He says: "I was a business development and impact manager for Fitness First. In my previous life I spent six and a half years in the French Foreign Legion. I was discharged with honours as I was shot in the head - at the time I was a caporal chef, which is a sergeant in UK terms. I worked in Karachi, then was sent to Djibouti to train as a paratrooper. After that I was in Bong, in the north of Liberia, where I was shot after being captured.

Koli Begum - Apprentice bus driver, Go-Ahead London

Koli was working for a charity for disabled children when she decided to take the plunge and apply to become a Bus driver. Initially, she worried about her height as she is under 5ft and thought she would be turned away. But after a quick test in the cab, she was able to train to become a Go-Ahead London bus driver. 

In her previous role, Koli often had to wait at bus stops to be able to board with a child using a wheelchair - and she is particularly aware of the struggles faced by disabled passengers on public transport.  Although she says the job can be challenging at times, she enjoys interacting with the public and says its a job where you must be self-motivated and with the right mind set will find it very rewarding.

Clariacetta Thomas - Apprentice bus driver, Go-Ahead London

Before joining the Go-Ahead London apprenticeship scheme, Clariacetta was a stay-at-home mum, with three children aged between three and 13. However, she reached a point where she wanted to get back into work and build up skills that would allow her to progress within her career.

Although Clariacetta’s father felt that the role wasn’t suited for women, she persisted. And now, she advises any young women considering a career in transport to not be afraid and to take the opportunity.

Orleane Batchelor - Apprentice bus driver, Go-Ahead London

Orleane was a legal secretary prior to joining Go-Ahead – but had always wanted to drive a large vehicle such as a lorry or a bus. She was looking for a way into transport for some time before spotting an opportunity to drive a bus. She has absolutely no regrets about getting out of office work – she loves the job and has a fantastic approach with the public.



Contact Information

Go-Ahead Communications

Notes to editors

For further information, please contact:

Sophia Danielsson-Waters
07970 726385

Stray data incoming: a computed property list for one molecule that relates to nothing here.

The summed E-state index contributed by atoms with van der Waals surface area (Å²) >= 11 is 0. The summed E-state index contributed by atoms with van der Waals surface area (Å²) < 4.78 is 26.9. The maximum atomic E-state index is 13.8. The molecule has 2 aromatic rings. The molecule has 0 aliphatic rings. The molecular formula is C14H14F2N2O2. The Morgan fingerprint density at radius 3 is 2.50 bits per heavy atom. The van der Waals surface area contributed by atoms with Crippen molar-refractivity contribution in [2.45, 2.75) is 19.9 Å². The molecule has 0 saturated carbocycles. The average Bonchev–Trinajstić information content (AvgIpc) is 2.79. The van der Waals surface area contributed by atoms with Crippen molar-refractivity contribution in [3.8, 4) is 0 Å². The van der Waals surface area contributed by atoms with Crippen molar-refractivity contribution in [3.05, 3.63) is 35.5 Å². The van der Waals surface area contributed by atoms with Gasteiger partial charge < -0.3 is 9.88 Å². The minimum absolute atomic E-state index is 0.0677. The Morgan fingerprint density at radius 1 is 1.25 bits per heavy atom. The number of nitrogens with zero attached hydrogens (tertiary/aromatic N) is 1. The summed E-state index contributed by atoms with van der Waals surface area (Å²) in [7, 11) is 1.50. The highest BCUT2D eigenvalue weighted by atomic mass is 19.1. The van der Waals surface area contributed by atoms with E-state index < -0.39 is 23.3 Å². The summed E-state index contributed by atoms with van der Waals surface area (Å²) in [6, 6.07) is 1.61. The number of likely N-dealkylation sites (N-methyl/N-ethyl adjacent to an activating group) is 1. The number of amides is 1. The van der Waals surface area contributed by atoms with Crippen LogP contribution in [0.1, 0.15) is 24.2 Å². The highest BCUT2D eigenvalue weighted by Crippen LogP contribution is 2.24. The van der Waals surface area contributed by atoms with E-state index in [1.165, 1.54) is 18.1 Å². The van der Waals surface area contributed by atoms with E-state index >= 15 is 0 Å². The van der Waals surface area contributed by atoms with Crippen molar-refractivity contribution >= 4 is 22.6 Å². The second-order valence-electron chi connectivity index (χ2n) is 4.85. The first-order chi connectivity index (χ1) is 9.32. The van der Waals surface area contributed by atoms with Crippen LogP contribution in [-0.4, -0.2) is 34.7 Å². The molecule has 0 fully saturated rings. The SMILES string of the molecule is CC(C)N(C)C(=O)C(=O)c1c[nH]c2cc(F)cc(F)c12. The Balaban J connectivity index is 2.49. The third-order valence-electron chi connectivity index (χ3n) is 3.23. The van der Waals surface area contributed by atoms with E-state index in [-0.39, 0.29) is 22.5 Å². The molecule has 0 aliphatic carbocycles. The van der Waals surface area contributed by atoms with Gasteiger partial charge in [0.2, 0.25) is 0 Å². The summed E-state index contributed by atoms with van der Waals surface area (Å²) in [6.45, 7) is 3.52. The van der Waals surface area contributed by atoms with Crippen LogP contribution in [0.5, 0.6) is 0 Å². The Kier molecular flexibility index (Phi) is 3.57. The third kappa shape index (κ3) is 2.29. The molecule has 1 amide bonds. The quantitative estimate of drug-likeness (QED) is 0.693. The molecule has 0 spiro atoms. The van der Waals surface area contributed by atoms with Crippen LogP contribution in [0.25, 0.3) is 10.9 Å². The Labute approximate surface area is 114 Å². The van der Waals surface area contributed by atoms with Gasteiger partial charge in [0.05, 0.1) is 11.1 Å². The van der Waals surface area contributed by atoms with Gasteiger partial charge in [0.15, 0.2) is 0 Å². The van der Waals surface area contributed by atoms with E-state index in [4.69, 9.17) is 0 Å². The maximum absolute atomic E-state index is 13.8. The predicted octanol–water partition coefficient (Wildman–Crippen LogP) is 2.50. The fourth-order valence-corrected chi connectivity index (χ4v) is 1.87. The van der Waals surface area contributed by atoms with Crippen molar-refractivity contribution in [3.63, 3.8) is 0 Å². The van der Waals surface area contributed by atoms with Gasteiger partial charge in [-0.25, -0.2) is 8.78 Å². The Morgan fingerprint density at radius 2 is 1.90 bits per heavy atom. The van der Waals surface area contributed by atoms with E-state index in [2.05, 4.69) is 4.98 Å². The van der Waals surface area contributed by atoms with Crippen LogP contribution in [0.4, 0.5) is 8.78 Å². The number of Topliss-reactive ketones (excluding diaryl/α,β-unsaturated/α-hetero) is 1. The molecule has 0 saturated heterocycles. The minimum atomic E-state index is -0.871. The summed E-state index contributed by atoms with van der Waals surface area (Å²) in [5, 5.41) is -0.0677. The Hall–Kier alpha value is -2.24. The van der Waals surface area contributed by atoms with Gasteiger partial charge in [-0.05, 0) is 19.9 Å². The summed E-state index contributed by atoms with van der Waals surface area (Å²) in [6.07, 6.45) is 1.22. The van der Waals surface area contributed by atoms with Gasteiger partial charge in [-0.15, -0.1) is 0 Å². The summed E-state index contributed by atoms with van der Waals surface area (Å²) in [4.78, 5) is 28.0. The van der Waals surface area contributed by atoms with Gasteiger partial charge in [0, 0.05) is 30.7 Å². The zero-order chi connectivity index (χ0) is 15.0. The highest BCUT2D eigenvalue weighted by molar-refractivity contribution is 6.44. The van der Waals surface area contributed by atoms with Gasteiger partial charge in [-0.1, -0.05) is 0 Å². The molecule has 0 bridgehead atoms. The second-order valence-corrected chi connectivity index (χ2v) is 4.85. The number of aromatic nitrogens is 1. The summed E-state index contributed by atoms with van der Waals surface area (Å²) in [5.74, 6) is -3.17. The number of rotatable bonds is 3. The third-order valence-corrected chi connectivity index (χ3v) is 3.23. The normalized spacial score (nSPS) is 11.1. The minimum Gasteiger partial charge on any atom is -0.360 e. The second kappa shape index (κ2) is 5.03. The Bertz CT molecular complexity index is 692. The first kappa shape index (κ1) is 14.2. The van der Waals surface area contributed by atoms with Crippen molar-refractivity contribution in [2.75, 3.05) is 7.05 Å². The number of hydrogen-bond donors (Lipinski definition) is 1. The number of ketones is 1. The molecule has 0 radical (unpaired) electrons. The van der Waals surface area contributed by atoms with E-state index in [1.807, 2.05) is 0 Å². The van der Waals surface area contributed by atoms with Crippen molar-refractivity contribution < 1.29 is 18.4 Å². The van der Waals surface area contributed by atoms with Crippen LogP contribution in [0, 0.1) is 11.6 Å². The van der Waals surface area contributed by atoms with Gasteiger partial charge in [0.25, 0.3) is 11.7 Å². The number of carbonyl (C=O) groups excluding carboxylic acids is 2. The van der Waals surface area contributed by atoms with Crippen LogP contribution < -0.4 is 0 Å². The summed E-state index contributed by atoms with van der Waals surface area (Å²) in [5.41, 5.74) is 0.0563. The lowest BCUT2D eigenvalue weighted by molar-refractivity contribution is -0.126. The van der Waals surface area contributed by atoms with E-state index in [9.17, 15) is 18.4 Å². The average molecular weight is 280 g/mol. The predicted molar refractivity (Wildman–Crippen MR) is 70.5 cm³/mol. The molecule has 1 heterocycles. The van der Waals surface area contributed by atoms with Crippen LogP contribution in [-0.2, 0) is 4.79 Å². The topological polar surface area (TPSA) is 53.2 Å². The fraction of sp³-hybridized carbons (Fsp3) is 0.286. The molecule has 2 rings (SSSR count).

Andrew Clark
07932 677184



Go-Ahead is one of the leading UK public transport operator companies.  Our purpose is to be the local partner taking care of journeys that enhance the lives and wellbeing of our communities across the world.  Employing around 30,000 people across our businesses, typically over 1.2 billion passenger journeys are undertaken on our rail and bus services every year. In addition to the travelling public, our customers include governments and local authorities. We are committed to contributing to tackling climate change, improving air quality and reducing social isolation, and aim to run a zero emission bus fleet by 2035. 


Go-Ahead is one of the UK's largest bus operators. With a fleet of nearly 6,000 buses, we carry over two million passengers every day. We have a strong presence in London, with around 24 per cent market share, where we provide regulated services for Transport for London. Outside London, we principally serve high-density commuter markets, including the North East, Greater Manchester, East Yorkshire, East Anglia, South East and South West England. Internationally, we operate a bus contract in Singapore and two bus contracts in Ireland.


The rail division operates two franchises in the UK, three contracts in Germany and one in Norway. In the UK, Southeastern and GTR (Govia Thameslink Railway) operate through our 65 per cent owned subsidiary, Govia, which is 35 per cent owned by Keolis. It is the largest rail operation in the UK, responsible for around 30 per cent of all UK passenger rail journeys through its rail franchises. In Germany and Norway, our contracts are run exclusively by Go-Ahead.